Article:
Pennsylvania's Department of Health has added nearly 3100 positive cases of COVID-19 to its total. That number covers a two-day period. That puts Pennsylvania at 195,695 confirmed cases. Another 19 new deaths related to coronavirus-related complications were also reported over the same two days, bringing the death toll to 8673.

Hospitalizations due to COVID-19 are on the rise in Pennsylvania, but are still below where they peaked in April, according to Pennsylvania Secretary of Health Dr. Rachel Levine. She added that Pennsylvanians should take measures to avoid contracting the virus by wearing a mask and practicing social distancing. Levine also said seven-in-ten COVID-19 positive people cannot fully answer who they've been around when it comes to contact tracing.

Lehigh Career and Technical Institute will be closed all week after three staff members tested positive for COVID-19. LCTI will reopen next Monday. Instruction will continue remotely for all students.

After one member of its football team tested positive for the coronavirus, Notre Game-Green Pond has decided to cancel its last two regular season games against Old Forge and Wilson. The school's athletic director says team members will quarantine through November 2nd and practice will resume the following day. Notre Dame-Green Pond is 6-0 and in second place in the District 11 Class 3A standings. Playoffs are scheduled to begin November 6th.

Temple University is making changes to its schedule for next year. The spring semester will now be delayed until January 19th. This will give two weeks for students to quarantine coming off of winter break travel. In addition, spring break will be eliminated because of the delayed start.

New Jersey Gov. Phil Murphy says the Garden State will be ready for a COVID-19 vaccine. He announced a loose outline that calls for at least 70-percent of the state's adult population to receive a vaccine within the first six months of its release. He says the goal is to ensure people are getting vaccinated, but he didn't say it would be mandatory. Murphy also added the state will move quickly to bring the immunization to areas hit hardest by the virus.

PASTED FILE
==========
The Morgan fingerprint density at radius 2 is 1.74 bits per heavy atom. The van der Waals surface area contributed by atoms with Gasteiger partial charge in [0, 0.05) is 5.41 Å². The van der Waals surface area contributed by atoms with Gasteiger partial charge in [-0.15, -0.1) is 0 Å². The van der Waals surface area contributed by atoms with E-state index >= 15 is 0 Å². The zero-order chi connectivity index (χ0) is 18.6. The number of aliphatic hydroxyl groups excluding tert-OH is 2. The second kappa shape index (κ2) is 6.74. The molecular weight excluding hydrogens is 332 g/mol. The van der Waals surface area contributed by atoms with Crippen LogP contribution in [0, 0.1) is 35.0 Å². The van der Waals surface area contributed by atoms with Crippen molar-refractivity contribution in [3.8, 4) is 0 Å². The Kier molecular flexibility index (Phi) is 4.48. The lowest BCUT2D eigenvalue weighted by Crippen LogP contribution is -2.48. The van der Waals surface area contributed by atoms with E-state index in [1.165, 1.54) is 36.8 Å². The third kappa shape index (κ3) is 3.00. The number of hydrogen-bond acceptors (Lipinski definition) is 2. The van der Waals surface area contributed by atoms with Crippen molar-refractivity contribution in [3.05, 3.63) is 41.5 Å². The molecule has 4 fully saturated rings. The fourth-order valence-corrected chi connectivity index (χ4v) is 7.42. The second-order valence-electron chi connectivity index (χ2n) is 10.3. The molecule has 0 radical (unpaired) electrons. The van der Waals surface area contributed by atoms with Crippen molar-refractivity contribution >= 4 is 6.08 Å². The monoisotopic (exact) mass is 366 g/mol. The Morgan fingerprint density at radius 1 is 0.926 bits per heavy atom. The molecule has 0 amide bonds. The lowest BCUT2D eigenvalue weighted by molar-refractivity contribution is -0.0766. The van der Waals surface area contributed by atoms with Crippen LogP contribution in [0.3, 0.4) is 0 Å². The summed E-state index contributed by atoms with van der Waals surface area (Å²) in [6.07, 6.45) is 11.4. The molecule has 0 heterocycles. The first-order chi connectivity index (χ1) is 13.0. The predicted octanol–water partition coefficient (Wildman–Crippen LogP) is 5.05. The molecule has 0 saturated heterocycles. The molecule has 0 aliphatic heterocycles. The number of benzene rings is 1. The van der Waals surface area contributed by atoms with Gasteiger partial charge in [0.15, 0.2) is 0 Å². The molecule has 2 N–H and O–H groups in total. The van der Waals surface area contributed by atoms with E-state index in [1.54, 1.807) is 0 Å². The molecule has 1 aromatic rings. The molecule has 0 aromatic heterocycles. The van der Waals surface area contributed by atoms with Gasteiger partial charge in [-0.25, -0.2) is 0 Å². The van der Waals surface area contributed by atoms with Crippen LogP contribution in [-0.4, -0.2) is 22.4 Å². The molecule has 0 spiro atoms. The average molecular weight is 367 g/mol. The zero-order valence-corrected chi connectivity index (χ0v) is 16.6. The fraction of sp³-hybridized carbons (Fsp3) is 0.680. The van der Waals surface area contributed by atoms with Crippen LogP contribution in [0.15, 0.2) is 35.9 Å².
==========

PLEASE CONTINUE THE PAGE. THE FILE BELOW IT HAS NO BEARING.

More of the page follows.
The victims of the deadliest attack on the Jewish community in U.S. history are being remembered. Today is the second anniversary of the attack on Pittsburgh's Tree of Life synagogue. The attack killed eleven people. Events remembering the victims will be held online this year due to coronavirus concerns.

New Jersey officials are pushing to spend millions of dollars to equip officers throughout the state with body cameras. Gov. Phil Murphy vetoed two bills last week, saying there wasn't enough money to purchase at least 26,000 cameras. Local officials are responding with legislation that would put $58 million into the program. The governor's office says the money would be enough to implement the tools, but might not be enough to pay for maintenance.

New Jersey is working to tackle hate among young people. New Jersey's Interagency Task Force To Combat Youth Bias released a report earlier this month, focusing on how to address hate in the young communities and calling for broad legislative reforms. Gov. Phil Murphy says he wants to see these recommendations in action, so local officials are meeting to talk about next steps.